Re: Stonewalling On Torture, And Blatant Hypocrisy
March 24, 2005
Re: Stonewalling On Torture, And Blatant Hypocrisy
From: Dean Lawrence R. Velvel
As readers know, my last posting dealt with the question whether George Bush may be guilty of the serious felony of conspiracy to commit torture, which would be grounds for impeachment. It explained facts known to date on this matter, explained the statute, and urged liberal bloggers to take up the question because the mainstream media hasn’t.
On the same day as the last posting, at a press briefing by Press Secretary Scott McClellan, certain unidentified White House journalists repeatedly asked McClellan questions bearing on the President’s knowledge regarding torture. (The journalists are unidentified because McClellan referred to them only as "David" and "Terry," and the White House has refused to give us the names of accredited members of the White House press corp.) McClellan stonewalled, and refused to answer, the questions. He stonewalled and refused to answer even when one of the reporters said that this is what he was doing.
The questions revolved around Bush’s prior statements that, when the U.S. "renders" a prisoner to another country, it obtains assurances that they won’t be tortured. These assurances, we have learned, are worth nothing, are known by American officials to be worth nothing, and, indeed, there seems little or no reason to render people to other countries except for torture in an effort to extract information that we want. So the reporters asked McClellan whether, in light of all the information that has become public about the torture in foreign countries, Bush takes the assurances of non-torture seriously, whether he thinks torture is not occurring, and whether persons alleging they were tortured are lying.
McClellan did say Bush "absolutely" takes the assurances seriously -- which makes Bush, McClellan or both either liars or fools -- and that Bush was aware that people have said they were tortured. But McClellan absolutely refused to answer whether Bush does or does not believe torture is occurring in the countries to which prisoners are rendered or whether Bush believes the claimants are lying about being tortured. Instead McClellan kept stonewalling by only mouthing the political crapola that we seek assurances against torture, that we believe in following our laws and treaties (which is a lie because we have tortured people, which is against our law), and that we ourselves do not torture (which, for the same reason, is also a lie).
McClellan’s stonewalling refusal to answer such questions is further evidence of Bush’s knowledge of and guilt regarding the torture of rendered prisoners. After all, if Bush did not think torture was being perpetrated by the country of rendition, why not say so? If Bush thought those claiming to be tortured were lying, why not say so? Saying so would be consistent with innocence after all (even if it would make Bush look a fool). McClellan’s refusal to say so is inconsistent with innocence.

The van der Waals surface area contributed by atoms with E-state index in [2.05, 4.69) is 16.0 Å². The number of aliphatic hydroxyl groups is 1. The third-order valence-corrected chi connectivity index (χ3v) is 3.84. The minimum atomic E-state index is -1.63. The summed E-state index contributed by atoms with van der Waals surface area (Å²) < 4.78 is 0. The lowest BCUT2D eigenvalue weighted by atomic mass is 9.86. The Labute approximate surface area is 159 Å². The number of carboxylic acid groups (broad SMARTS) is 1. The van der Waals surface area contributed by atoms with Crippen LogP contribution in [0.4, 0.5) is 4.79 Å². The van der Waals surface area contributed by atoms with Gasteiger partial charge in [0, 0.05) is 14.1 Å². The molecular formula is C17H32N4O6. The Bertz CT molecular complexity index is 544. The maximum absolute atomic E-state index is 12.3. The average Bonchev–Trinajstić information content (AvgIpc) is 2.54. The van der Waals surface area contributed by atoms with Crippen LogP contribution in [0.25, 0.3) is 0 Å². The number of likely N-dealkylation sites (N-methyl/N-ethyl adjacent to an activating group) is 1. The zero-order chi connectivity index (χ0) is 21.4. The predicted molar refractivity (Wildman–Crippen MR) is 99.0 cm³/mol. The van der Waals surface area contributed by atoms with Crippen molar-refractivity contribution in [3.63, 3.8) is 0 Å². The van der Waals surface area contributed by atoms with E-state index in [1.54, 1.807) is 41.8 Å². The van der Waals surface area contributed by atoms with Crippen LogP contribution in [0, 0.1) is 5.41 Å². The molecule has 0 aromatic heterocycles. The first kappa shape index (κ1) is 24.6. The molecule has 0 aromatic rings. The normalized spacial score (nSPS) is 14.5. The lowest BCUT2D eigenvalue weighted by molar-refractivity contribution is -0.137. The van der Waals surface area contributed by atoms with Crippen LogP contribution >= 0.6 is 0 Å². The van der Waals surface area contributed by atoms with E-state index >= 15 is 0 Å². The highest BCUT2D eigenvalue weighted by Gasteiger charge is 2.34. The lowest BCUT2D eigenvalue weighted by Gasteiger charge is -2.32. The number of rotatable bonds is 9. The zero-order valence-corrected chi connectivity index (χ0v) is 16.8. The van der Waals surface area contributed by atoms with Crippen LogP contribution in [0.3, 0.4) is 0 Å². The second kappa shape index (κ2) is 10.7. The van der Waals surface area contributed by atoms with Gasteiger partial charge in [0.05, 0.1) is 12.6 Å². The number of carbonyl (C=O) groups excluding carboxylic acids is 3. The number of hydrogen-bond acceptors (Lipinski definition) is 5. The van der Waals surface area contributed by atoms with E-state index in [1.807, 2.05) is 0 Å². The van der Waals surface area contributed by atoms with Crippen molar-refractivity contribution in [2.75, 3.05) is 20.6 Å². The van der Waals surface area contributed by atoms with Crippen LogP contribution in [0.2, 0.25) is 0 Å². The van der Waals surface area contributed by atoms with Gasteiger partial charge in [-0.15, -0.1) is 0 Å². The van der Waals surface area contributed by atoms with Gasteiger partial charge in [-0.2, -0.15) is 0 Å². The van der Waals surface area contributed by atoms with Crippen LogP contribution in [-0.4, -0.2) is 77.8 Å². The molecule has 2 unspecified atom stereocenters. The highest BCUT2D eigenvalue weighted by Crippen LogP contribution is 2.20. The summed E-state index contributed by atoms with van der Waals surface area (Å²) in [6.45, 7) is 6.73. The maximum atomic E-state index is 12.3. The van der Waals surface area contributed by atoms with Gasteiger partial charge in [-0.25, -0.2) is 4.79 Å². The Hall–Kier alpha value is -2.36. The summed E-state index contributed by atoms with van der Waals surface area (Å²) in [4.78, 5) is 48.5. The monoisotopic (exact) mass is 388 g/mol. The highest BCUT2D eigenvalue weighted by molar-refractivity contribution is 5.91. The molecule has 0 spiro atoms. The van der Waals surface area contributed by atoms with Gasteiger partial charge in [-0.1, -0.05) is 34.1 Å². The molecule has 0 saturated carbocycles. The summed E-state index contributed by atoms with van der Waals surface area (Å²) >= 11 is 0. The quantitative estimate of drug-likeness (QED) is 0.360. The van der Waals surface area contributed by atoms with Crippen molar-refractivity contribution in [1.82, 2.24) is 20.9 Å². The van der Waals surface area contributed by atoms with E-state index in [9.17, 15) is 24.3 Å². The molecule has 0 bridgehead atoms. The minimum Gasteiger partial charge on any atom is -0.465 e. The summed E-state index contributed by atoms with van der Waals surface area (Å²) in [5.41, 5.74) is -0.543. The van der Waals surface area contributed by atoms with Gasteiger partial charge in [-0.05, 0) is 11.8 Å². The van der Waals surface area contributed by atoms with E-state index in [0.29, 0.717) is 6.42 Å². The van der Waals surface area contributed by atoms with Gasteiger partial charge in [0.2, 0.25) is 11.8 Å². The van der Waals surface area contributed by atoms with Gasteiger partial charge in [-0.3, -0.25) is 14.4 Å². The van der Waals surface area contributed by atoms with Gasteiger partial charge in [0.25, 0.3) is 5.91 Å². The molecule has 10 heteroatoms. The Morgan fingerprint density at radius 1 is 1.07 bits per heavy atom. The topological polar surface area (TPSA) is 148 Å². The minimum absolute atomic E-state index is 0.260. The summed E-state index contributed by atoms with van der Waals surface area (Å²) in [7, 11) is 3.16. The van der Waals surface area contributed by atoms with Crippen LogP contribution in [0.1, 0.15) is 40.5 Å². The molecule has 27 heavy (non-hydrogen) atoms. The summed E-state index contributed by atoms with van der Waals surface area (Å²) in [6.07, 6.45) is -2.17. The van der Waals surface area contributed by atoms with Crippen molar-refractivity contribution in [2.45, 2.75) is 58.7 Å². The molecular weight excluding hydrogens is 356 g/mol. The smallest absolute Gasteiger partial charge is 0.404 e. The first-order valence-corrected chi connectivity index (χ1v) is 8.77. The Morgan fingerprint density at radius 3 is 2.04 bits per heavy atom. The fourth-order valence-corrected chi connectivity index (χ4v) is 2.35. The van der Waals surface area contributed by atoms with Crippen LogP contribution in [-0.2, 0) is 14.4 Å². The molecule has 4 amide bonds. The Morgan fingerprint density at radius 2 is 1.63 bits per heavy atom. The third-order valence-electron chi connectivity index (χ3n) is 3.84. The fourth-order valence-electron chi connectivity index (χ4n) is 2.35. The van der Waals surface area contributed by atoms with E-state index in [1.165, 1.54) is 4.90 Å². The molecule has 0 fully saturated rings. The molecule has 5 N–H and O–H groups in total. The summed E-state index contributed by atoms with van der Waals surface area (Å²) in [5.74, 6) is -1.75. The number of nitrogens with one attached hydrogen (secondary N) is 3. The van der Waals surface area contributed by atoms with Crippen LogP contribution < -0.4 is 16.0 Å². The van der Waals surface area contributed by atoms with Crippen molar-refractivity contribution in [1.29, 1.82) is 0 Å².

McClellan tried to evade the questions in another way, too. He said he would leave the matter where it was left by Alberto Gonzalez at the hearing on his nomination to be Attorney General and by C.I.A. Director Porter Goss, who appeared before the Senate Armed Services Committee on the morning of March 17th. Gonzalez, of course, stonewalled at his hearing, as discussed here previously. To the extent that Goss discussed the matter in open session -- instead of invoking his constant stonewalling mantra of saying he would discuss this and other matters in the subsequent closed session (so that the media and public cannot learn what is going on) -- he appeared to largely claim that the intelligence community had not broken the law. This we have long known to be false, as discussed here previously. And the next day the C.I.A. released a statement saying it had always stayed within legal guidance provided it by the Department of Justice. Of course, for over two years that guidance allowed the most vile torture under the fictitious John Yoo/Jay Bybee claims that torture is not torture and, anyway, if the President allows it, then torture is legal. And, to reiterate, it is well known now that, regardless of what the law of Congress provides, the C.I.A. did indeed engage in torture, as has been discussed here previously.
So McClellan’s ultimate ploy of saying he would leave the situation where Gonzalez and Goss left it is worthless, since Gonzalez stonewalled and Goss did not tell the truth. What we are left with is the fact that McClellan declined to answer whether Bush thought torture was occurring, which should have been denied if Bush were innocent, and refused to answer whether Bush thought torture-claimants were lying, which should have been answered in the affirmative if Bush were innocent.
All of this provides still more reason why, in the continuing absence of much discussion of the matter in the mainstream media, and in view of the stonewall the White House media met on March 17th when two reporters finally did raise relevant questions, liberal bloggers should go "unto the breach," as Shakespeare said, to engage in discussion of and inquiry about whether Bush is guilty of the serious, impeachable offense of conspiracy to commit torture.